One thing that I really miss from my childhood growing up in Asia is street food. I remember so many times where my mom would buy me a rou bao (or pork filled bun) as a snack after music class. And it being so nice and warm and fluffy, and the taste was just absoluteness amazing!
So one day when I was daydreaming of those delicious pork bao zi, I though it must not be that hard to make them vegan and just as delicious! So I got to recipe testing straight away. And now I think I have come up with the perfect filling for a vegan bao zi!
The ingredients are uncommon for bao zi and makes the dish more modern in my opinion. With the sweetness of the sweet potato balancing beautifully with the umami savoriness of the mushrooms and leek. Amazing!
Even though bao zi are a little more work by nature, I think this recipe es absoluteness worth it. To divide up the work I recommend making the filling a day before, so you are only focused on the bun the next day. That definitely relieves a lot of stress.
And if you feel like you can’t fold bao zi, don’t worry. I am a beginner as well. the form doesn’t matter that much. It’s the inside that counts 😉
Now let’s get started!
Makes 18-20 Bao Zi
- rolling pin
- 2.5×2.5 inch cut up squares of baking paper
for the bun:
- 300ml luke warm water
- 500g flour (250g type 405 flour + 250g type 550 flour)
- 20g fresh yeast or 9g dry yeast
- 1 tbsp sugar
for the filling:
- 300g sweet potato
- 2 leeks
- 3 cloves of garlic
- 1 thumb sized piece of ginger
- 3 tbsp soy sauce
- 1 tbsp sesame oil
- Add the slightly warm water and the yeast to a bowl. Mix to combine. Then add the sugar and mix well. Lastly add the flour little by little and mix until a shaggy dough has formed. Continue working the dough for 5min or so, until a smooth dough has formed. Cover the bowl with a damp towel and let it rise for 1-2 hours in a warm place.
- Peel the sweet potato and slice it into half inch slices. Steam it in a steamer set on top of a pot with and inch of water in it. Once soft, set aside to cool. Once cool, mash up the sweet potato roughly with a fork.
- Roughly chop the mushrooms and thinly slice the white part of the leek. Mince the garlic and ginger and set all aside.
- Heat up a pan on medium high heat. Add some oil and then add the cut up mushrooms and leek. Fry until wilted and water of the vegetables have evaporated. Add a tbsp of soy sauce and fry for another 3min. Set aside and let the mushrooms and leek cool.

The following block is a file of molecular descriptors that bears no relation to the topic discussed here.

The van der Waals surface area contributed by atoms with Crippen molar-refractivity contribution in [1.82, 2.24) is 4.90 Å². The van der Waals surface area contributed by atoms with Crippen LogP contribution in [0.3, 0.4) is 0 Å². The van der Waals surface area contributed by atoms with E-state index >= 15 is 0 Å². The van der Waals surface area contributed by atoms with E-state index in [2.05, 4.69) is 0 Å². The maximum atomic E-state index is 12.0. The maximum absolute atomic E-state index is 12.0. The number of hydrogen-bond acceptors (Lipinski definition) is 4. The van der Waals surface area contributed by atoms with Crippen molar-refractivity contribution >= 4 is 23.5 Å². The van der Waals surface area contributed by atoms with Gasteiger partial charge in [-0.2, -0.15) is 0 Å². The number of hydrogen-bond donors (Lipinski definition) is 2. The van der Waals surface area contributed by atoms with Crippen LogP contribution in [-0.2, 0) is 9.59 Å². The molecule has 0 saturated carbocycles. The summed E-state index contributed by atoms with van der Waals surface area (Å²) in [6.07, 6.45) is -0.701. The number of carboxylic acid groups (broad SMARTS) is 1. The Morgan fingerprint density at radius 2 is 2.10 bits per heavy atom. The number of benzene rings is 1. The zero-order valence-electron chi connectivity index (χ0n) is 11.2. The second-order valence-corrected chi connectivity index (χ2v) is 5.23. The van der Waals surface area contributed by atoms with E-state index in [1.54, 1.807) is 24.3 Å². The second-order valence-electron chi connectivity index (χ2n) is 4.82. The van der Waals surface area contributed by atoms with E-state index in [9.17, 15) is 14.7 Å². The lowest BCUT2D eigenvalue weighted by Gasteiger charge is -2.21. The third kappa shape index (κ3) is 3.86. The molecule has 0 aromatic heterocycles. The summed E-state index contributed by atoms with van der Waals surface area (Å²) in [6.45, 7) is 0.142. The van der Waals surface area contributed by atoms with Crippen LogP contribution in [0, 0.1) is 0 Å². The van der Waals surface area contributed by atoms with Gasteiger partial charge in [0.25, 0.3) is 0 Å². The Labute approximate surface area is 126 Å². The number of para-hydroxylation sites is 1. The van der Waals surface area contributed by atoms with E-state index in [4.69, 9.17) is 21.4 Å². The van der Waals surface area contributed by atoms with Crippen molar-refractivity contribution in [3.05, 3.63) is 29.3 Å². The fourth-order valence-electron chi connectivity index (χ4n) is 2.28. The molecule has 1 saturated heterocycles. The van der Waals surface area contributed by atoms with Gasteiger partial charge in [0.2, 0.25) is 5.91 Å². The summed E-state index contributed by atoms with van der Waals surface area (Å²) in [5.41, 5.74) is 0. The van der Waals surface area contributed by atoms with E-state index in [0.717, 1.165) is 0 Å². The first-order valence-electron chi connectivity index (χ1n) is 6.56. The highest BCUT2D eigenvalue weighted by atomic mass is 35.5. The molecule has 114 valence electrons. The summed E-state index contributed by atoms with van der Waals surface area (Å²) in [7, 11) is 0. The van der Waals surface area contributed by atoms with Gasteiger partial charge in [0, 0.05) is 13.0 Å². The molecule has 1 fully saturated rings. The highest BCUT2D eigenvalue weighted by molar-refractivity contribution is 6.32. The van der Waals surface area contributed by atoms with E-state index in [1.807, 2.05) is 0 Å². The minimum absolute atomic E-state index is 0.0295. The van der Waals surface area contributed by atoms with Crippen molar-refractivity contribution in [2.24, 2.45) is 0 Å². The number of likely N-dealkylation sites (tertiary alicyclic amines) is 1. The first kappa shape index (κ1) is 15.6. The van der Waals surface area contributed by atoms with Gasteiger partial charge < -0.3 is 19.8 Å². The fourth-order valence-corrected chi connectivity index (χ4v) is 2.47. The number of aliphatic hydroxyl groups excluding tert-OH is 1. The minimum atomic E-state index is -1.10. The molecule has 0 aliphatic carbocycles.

- Once the mushrooms, leek and sweet potato have cooled, combine everything with the ginger, garlic, sesame oil and rest of the soy sauce. The filling is now done, set aside.
- Once the dough has doubled in size, take it out of the bowl and kneed on a floured surface to work out the bubbles. When the dough becomes to sticky feel free to add more flour to kneed.
- Cut off a quarter of the dough and set the rest aside under a towel (so the dough doesn’t dry out). Work the dough into a one inch wide sausage and then cut into one inch pieces. Roll the pieces into a ball and flatten it with the palm of your hand. Use a rolling pin to roll out the dough starting at the centre and rolling outward. The centre should be thicker than the edges. (However the edges shouldn’t be too thin, 1/8th of an inch). Place a spoon full of the filling onto the middle of the rolled out dough. For how to fold the bao zi it is best to watch my video for clearer instructions. But basically you fold the edges until it closes on top (like a pleated skirt). Place the bao zi on top of the baking paper and set it aside while working on the next bao zi. Once the bao zi is folded, let it rise for another 30min-1hour.
- Place the bao zi into the steamer and turn on the stove to steam the bao zi for 15min. Once the 15min are over don’t open the lid of the pot straight away. Tilt it to open a slight crack to let out the steam slowly. After 3min or so, open the pot and enjoy the bao zi hot while steaming the next batch.
Hope you enjoy this recipe 🙂 if you do, let me know by giving it a thumbs up. Any questions? Let me know down below.